JSJ 351: Dinero.js with Sarah Dayan

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Panel:

  • Joe Eames
  • Aimee Knight
  • Chris Ferdinandi
  • AJ O’Neal
  • Charles Max Wood

Special Guest - Sarah Dayan

In this episode of JavaScript Jabber, the panelists talk to Sarah Dayan, who is a Frontend Software Engineer working for Algolia in Paris. They about the complications in handling money in software development and ask Sarah about the journey that led to the creation of Dinero.js, it’s implementation details, importance of maintaining good documentation, dealing with issues faced along the way, various features of Dinero and working with open source projects in general. Check it out!

Show Topics:

0.40 - Advertisement : Netlify

1:44 - Sarah introduces herself and Chris talks about his interest in learning more about Dinero and compliments Sarah on its great documentation.

3.10 - Sarah gives some background saying that she created and published Dinero around a year ago. She goes on to explain that the Dinero library helps in handling monetary values. It comes with several methods to parse, manipulate and format these values. The reason behind creating it is that there is no consensus on representing money in software development currently. She shares the story from her previous job where her work was to maintain legacy accounting software, and along the way they realized, that since JavaScript did not have a way to natively represent decimal values, it led to adding large numbers of rounded up numbers continuously, eventually leading to wrong computations.

6:50 - Aimee asks about ways to handle different currencies in Dinero. Sarah answers that she has followed Martin Fowler’s money pattern where two different currencies were not allowed to be worked on directly, conversion was mandatory, just like in real life.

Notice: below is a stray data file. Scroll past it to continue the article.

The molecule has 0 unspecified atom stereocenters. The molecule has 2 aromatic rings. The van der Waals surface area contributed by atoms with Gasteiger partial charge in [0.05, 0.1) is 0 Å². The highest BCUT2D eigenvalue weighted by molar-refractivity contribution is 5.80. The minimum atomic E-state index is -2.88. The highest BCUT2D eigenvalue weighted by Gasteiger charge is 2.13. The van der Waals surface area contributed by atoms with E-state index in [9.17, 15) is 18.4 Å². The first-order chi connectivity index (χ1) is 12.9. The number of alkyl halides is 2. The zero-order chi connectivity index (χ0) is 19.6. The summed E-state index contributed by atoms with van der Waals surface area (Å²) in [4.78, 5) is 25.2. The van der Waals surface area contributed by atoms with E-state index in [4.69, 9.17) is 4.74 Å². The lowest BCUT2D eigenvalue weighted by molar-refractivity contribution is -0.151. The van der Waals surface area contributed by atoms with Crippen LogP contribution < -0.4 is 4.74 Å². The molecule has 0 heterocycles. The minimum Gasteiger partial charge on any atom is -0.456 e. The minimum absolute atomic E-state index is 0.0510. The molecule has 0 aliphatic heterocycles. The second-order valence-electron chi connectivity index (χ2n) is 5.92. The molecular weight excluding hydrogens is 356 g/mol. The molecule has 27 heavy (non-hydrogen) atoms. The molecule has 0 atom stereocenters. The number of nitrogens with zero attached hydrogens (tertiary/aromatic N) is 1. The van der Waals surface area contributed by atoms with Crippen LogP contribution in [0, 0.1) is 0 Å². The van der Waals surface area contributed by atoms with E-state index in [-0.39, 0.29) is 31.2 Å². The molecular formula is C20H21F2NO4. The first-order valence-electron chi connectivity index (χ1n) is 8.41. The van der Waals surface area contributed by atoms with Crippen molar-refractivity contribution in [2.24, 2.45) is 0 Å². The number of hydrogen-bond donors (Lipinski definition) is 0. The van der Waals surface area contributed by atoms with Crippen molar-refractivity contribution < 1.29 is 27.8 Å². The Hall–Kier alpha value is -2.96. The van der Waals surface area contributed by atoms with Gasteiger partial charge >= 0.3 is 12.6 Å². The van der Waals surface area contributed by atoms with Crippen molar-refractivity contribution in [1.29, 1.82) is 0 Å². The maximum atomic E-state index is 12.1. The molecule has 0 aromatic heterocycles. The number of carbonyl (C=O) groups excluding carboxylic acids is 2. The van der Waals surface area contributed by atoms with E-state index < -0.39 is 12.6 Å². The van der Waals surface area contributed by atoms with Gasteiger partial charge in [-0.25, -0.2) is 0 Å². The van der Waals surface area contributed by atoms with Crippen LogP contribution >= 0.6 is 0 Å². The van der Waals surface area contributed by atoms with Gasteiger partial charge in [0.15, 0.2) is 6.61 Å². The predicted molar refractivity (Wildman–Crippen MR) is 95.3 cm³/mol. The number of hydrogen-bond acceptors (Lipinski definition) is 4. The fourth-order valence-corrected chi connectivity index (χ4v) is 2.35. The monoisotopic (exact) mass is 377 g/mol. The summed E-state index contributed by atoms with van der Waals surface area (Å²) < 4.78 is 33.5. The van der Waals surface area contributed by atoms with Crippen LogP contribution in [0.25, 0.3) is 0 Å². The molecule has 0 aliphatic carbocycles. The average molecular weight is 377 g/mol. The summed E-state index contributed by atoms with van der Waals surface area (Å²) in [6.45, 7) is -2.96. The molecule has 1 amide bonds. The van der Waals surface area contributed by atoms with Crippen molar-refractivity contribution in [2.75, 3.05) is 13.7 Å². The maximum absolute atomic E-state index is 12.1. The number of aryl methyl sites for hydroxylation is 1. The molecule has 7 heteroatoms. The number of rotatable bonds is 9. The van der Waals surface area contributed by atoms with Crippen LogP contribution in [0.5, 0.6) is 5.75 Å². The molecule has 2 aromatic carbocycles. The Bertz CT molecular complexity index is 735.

7:50 - Charles talks about his old freelance work where he was overwhelmed while handling and representing money in software.

8:25 - Aimee enquires if Dinero can be used for both frontend and backend. Sarah replies that it can be used anywhere and explains that there is no such thing as just a number when it comes to money, there must be a currency associated with it.

9:30 - Charles asks how to figure out the direction to go to when dealing with money and to make sure that all use-cases are covered. Sarah answers that in cases such as floating-point math where the computations don’t end up being accurate as handling is not supported, numbers can be used if treated as subunits (for e.g. 100cents = 1$). However, even then, there are issues in dividing money. She then explains the procedure of “allocation” from the Fowler pattern and she says that Dinero helps in doing the same in such scenarios.

12:54 - They discuss how they did not realize how difficult it was dealing with monetary values in development. Sarah talks about the fact that there are numerous aspects involved in it, giving the example of rounding off and stating that there are even factors such as different laws in different countries that need to be considered.

16:00 - AJ asks details about crafting the library, maintaining the centralized code and covering of edge cases and using inheritance. Sarah explains the concept of domain driven development and the importance of being an expert in the respective domains. She talks about the library structure briefly, describing that is kept very simple with a module pattern and it has allowed her to manage visibility, make it immutable, include currency converters, formatters and so on.

19:34 - AJ asks about the internal complexity of the implementation. Sarah answers that code wise it is extremely simple and easy, anyone with a limited JavaScript experience can understand it.

20:50 - AJ asks if it’s open source to which Sarah answers in affirmative and says that she would like external help with implementing some features too.